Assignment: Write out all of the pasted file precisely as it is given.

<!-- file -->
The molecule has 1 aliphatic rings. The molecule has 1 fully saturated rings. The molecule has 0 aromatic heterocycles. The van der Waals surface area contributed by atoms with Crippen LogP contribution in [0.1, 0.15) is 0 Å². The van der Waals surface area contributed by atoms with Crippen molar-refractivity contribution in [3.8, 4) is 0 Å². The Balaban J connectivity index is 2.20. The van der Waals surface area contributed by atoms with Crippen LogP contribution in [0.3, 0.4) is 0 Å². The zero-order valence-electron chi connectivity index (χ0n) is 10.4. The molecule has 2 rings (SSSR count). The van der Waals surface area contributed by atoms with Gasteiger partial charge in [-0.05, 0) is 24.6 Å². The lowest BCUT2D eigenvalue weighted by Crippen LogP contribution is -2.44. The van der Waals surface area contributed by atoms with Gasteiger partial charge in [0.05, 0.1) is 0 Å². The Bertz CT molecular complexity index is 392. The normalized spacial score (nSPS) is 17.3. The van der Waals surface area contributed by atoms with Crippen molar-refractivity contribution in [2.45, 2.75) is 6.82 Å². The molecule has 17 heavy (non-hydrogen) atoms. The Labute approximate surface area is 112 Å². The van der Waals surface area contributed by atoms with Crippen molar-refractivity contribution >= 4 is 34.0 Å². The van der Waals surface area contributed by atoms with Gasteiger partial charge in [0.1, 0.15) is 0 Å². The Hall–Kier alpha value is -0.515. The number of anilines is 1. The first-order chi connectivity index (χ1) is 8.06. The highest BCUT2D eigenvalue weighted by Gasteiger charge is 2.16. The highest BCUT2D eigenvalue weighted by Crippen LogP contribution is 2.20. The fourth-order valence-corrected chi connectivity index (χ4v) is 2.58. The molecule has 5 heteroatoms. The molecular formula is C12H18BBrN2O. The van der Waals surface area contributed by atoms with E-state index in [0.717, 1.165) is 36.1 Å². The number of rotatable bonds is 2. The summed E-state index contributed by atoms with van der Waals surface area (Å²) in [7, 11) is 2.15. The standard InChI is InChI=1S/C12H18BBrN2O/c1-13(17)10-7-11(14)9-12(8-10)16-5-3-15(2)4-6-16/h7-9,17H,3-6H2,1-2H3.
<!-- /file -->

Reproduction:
The molecule has 1 aliphatic rings. The molecule has 1 fully saturated rings. The molecule has 0 aromatic heterocycles. The van der Waals surface area contributed by atoms with Crippen LogP contribution in [0.1, 0.15) is 0 Å². The van der Waals surface area contributed by atoms with Crippen molar-refractivity contribution in [3.8, 4) is 0 Å². The Balaban J connectivity index is 2.20. The van der Waals surface area contributed by atoms with Crippen LogP contribution in [0.3, 0.4) is 0 Å². The zero-order valence-electron chi connectivity index (χ0n) is 10.4. The molecule has 2 rings (SSSR count). The van der Waals surface area contributed by atoms with Gasteiger partial charge in [-0.05, 0) is 24.6 Å². The lowest BCUT2D eigenvalue weighted by Crippen LogP contribution is -2.44. The van der Waals surface area contributed by atoms with Gasteiger partial charge in [0.05, 0.1) is 0 Å². The Bertz CT molecular complexity index is 392. The normalized spacial score (nSPS) is 17.3. The van der Waals surface area contributed by atoms with Crippen molar-refractivity contribution in [2.45, 2.75) is 6.82 Å². The molecule has 17 heavy (non-hydrogen) atoms. The Labute approximate surface area is 112 Å². The van der Waals surface area contributed by atoms with Crippen molar-refractivity contribution >= 4 is 34.0 Å². The van der Waals surface area contributed by atoms with Gasteiger partial charge in [0.1, 0.15) is 0 Å². The Hall–Kier alpha value is -0.515. The number of anilines is 1. The first-order chi connectivity index (χ1) is 8.06. The highest BCUT2D eigenvalue weighted by Gasteiger charge is 2.16. The highest BCUT2D eigenvalue weighted by Crippen LogP contribution is 2.20. The fourth-order valence-corrected chi connectivity index (χ4v) is 2.58. The molecule has 5 heteroatoms. The molecular formula is C12H18BBrN2O. The van der Waals surface area contributed by atoms with E-state index in [0.717, 1.165) is 36.1 Å². The number of rotatable bonds is 2. The summed E-state index contributed by atoms with van der Waals surface area (Å²) in [7, 11) is 2.15. The standard InChI is InChI=1S/C12H18BBrN2O/c1-13(17)10-7-11(14)9-12(8-10)16-5-3-15(2)4-6-16/h7-9,17H,3-6H2,1-2H3.